Blagg, 46, supported in the courtroom by his sister, Claire, jotted down notes on a legal pad as his public defenders called their first few witnesses in a motions hearing expected to run through Wednesday.

Blagg’s public defenders alleged in a 2005 motion that Charlesworth failed to disclose her vision problems during jury selection. According to the motion, Charlesworth told other jurors she was legally blind, and that Blagg’s attorneys obtained a journal she kept during the trial.

“I can’t see past the defendant,” she wrote in one section, adding she eventually changed seats in the jury box to accommodate her vision problems.

“She couldn’t see a lot of the stuff they presented, like the pictures, and stuff that were shown ... she couldn’t see those unless they were right in front of her,” one juror told attorneys, according to the motion.

Blagg was convicted in April 2004 of murdering his wife, Jennifer, in November 2001. He was not charged in connection with the disappearance of the couple’s daughter, Abby, 6, who is presumed dead. Blagg is serving a sentence of life in prison without the possibility of parole.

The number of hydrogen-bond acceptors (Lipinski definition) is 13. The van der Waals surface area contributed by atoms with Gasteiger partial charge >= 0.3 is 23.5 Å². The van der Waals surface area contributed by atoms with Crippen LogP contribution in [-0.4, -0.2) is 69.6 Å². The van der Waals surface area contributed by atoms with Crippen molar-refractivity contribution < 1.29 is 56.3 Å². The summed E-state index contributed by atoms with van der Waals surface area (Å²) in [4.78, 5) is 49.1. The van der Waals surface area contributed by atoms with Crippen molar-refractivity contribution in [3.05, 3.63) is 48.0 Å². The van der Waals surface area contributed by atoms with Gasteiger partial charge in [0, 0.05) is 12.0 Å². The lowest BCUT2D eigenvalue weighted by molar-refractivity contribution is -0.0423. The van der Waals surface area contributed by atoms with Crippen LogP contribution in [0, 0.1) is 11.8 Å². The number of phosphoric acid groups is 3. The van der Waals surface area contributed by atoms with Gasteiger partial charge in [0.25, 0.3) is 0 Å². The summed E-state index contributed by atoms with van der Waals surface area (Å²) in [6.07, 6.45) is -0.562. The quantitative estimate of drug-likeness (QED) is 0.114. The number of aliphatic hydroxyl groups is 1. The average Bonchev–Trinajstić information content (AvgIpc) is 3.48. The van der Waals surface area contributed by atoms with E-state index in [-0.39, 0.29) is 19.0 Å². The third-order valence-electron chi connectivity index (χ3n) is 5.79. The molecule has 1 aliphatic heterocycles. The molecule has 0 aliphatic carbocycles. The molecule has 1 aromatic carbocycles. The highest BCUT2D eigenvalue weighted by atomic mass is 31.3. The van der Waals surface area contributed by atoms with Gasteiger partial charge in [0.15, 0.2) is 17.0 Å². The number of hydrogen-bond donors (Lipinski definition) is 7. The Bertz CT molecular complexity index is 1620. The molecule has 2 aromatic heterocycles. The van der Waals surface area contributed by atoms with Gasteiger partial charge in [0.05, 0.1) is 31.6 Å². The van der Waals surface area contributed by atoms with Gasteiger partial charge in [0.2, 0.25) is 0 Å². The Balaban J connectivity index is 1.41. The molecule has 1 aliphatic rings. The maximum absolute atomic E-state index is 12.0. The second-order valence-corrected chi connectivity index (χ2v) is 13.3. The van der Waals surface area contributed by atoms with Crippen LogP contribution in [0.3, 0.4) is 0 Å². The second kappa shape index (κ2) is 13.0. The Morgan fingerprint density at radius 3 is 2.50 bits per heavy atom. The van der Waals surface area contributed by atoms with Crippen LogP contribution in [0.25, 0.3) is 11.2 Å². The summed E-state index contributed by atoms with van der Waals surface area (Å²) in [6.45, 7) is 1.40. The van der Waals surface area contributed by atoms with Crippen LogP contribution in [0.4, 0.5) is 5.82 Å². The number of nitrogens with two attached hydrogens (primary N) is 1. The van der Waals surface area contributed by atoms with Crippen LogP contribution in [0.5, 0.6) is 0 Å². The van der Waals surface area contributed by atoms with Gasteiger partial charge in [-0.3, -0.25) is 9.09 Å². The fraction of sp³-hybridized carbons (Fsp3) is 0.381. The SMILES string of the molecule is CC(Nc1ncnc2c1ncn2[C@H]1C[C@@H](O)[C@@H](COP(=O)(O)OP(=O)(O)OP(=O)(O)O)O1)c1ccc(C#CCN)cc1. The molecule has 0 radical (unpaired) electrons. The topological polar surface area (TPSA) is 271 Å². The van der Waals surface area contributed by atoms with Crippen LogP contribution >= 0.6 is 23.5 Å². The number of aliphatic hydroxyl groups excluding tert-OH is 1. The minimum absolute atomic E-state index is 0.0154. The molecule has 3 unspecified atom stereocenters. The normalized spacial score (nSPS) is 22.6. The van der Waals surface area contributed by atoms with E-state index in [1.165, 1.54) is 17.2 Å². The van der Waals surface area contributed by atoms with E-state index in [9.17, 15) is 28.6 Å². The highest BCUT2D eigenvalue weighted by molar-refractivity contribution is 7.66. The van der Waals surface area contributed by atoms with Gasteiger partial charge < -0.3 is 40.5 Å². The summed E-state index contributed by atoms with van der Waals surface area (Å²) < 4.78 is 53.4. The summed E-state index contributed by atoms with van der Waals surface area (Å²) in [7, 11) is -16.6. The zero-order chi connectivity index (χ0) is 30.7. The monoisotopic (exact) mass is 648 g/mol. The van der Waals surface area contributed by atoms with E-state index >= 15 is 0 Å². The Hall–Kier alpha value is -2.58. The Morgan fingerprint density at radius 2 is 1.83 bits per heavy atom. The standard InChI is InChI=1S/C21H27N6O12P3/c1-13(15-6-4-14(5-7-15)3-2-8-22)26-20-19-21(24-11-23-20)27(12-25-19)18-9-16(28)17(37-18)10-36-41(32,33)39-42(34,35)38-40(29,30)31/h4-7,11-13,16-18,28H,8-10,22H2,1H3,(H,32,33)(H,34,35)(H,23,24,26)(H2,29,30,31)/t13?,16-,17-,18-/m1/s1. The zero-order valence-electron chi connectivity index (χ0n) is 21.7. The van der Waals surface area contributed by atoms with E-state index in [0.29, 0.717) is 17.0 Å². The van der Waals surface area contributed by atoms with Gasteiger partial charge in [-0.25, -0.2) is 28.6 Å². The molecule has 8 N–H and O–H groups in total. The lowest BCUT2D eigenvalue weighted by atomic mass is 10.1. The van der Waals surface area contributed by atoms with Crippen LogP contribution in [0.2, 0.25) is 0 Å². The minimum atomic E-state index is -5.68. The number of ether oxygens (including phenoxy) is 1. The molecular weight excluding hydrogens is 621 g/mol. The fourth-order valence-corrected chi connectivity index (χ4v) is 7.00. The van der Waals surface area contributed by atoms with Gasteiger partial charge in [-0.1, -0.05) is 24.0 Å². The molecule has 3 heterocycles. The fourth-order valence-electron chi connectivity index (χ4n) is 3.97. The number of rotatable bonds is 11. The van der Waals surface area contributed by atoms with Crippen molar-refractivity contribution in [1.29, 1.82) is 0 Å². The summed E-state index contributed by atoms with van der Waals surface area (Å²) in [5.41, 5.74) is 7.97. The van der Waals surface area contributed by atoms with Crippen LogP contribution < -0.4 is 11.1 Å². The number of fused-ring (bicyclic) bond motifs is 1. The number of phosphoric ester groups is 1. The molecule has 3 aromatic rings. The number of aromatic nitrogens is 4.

Deputy Public Defender Brian Connors on Monday told the judge that Charlesworth was prescribed anti-anxiety drugs, but didn’t disclose the information to attorneys during jury selection when asked specifically about such drugs. Connors said it suggests Charlesworth has a history of concealing information about her health to court officials.

Jeremy Brown, Mesa State College’s director of information technologies and communications, testified he believed Charlesworth at times “wasn’t completely truthful” in her dealings with him.

Brown, who supervised Charlesworth at Mesa State, testified that the college made efforts to accommodate her eyesight problems, which Charlesworth openly shared. She worked five years at the college before resigning in 2004.

Charlesworth’s vision was at the heart of a worker’s compensation claim she lodged against Mesa State College, as well as a separate legal action against the college filed with the U.S. Equal Employment Opportunity Commission.

Julie Weinke, a former specialist at Community Hospital who completed an ergonomics evaluation of Charlesworth’s former work space at the college in 2003, testified she was surprised at how well Charlesworth could see.

“She was able to carry out her life very well,” Weinke said.

http://www.gjsentinel.com/hp/content...ing_day_1.html
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Old 01-13-2010, 06:53 PM
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Arrow Lawyer, Blagg juror spar in testimony